Young men have been transfixed with tweaking and tuning cars since the days of American Graffiti. And Southern California has long served as the mecca of wheels, its open roads symbolizing a pathway to freedom, sex and glory. But the Asian American guys living in middle-class suburbia never yearned for Chevys and Mustangs or the "bajito y suavecito" lowrider cruisers built by Mexican-Americans in East Los Angeles barrios. Instead, they were souping up Japanese imports—Honda Civics, Acura Integras and Toyota Supras. There was something alluring about the economy sport coupes, once scoffed at by industry professionals as roller skates with engines. They were blank canvases spilling with potential. As one enthusiast on online car forum FT86Club.com wrote, "It was the underdog that the under-the-radar enthusiast would buy because they knew the car had the potential to beat out the supercars at a fraction of the price."

The obsession began in the late 1970s with a clan of Japanese American boys who'd drool over the pages of Option, a Japanese-language car-tuning magazine that could only be found at a few bookstores and markets. "That was the Bible, even though most guys couldn't even read the words," Miyoshi says. They'd follow car-modifying trends in Japan, where hot-rod tribes known as hashiriya roared across highways and expressways. In the States, cars and parts imported from Japan were referred to as JDM (Japanese Domestic Market) or simply imports. Outsiders often called them rice rockets or rice burners, though some JDM fans believed those terms to be derogatory, as "rice" described garish modifications that had nothing to do with actual performance (think coffee-can-sized mufflers and eight fog lights).

Miyoshi—tall and stocky, with a booming voice and laid-back street style—was born in Japan and raised in the Philippines until he was 12 (his father made a living exporting frozen cuttlefish), when his family settled in Cerritos. In junior high, he had a friend whose older brother was a member of Shoreline Racing out of Long Beach, one of the first import-car teams to emerge. Miyoshi would drool over his Toyota Celica. "I idolized him," he says.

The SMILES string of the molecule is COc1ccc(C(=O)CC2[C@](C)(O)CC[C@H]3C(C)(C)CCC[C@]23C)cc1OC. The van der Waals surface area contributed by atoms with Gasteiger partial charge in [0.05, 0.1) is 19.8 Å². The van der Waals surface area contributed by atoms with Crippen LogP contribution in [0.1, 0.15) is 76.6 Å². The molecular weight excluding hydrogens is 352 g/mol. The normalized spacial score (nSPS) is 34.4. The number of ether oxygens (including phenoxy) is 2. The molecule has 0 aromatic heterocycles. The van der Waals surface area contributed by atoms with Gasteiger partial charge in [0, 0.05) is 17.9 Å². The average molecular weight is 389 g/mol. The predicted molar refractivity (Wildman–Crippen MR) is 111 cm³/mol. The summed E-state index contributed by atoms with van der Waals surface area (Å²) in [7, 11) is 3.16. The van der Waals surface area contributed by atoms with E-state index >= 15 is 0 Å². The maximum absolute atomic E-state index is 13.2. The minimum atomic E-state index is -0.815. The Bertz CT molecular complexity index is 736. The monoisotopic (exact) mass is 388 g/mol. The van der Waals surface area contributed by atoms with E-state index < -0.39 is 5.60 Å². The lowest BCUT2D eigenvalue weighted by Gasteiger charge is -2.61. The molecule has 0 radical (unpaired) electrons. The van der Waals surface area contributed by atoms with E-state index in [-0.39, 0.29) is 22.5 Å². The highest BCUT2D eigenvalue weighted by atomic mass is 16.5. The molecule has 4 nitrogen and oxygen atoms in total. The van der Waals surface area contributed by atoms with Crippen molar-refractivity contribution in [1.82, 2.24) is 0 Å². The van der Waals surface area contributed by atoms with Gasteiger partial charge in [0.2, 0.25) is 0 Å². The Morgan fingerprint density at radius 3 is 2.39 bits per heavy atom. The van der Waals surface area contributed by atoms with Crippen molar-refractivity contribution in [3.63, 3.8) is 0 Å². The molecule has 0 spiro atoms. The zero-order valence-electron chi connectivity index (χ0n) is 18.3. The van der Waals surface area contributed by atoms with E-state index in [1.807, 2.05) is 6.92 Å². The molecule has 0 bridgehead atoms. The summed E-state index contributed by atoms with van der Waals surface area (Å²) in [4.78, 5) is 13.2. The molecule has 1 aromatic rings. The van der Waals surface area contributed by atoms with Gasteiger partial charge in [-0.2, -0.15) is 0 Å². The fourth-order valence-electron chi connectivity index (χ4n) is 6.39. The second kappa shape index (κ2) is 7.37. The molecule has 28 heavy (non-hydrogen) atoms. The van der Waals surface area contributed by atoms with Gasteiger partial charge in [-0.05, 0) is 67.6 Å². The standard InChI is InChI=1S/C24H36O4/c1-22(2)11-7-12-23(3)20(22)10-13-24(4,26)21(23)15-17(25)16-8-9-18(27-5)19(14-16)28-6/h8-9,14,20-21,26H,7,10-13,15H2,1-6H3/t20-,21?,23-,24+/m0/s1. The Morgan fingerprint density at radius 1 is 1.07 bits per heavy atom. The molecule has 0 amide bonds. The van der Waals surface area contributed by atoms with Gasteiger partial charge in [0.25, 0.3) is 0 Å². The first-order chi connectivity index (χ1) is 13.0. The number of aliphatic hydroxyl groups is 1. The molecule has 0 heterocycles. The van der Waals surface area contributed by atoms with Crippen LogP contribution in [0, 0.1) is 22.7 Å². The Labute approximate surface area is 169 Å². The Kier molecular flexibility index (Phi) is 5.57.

At 17, Miyoshi got his first car: a 1984 Mazda RX-7 in gunmetal gray. His parents paid for half, and he scraped up the rest of the money by working as a DJ. He joined a car team called Pacific Power and would spend many nights revving up racers from other parts of town—the Westsiders, which included South Bay groups, and Eastsiders, comprised of guys from San Gabriel Valley—on roads in Terminal Island near Long Beach, Sylmar, Ontario and beyond. "Back then, it was about speed," Miyoshi says. "It was kind of like a car gang, but not in a violent way. Basically, it was about who's faster."

In the early 1990s, the scene accelerated with guys who lived and breathed for their road machines, foregoing prom, parties and sometimes food so they'd have more cash for upgrades. (Miyoshi says he knew of people who only went to college so they could get a loan and use the money to buy more parts.) For many young men, some who had been caught up with drugs and gangs, the passion offered a sense of purpose and, for the first time, an identity.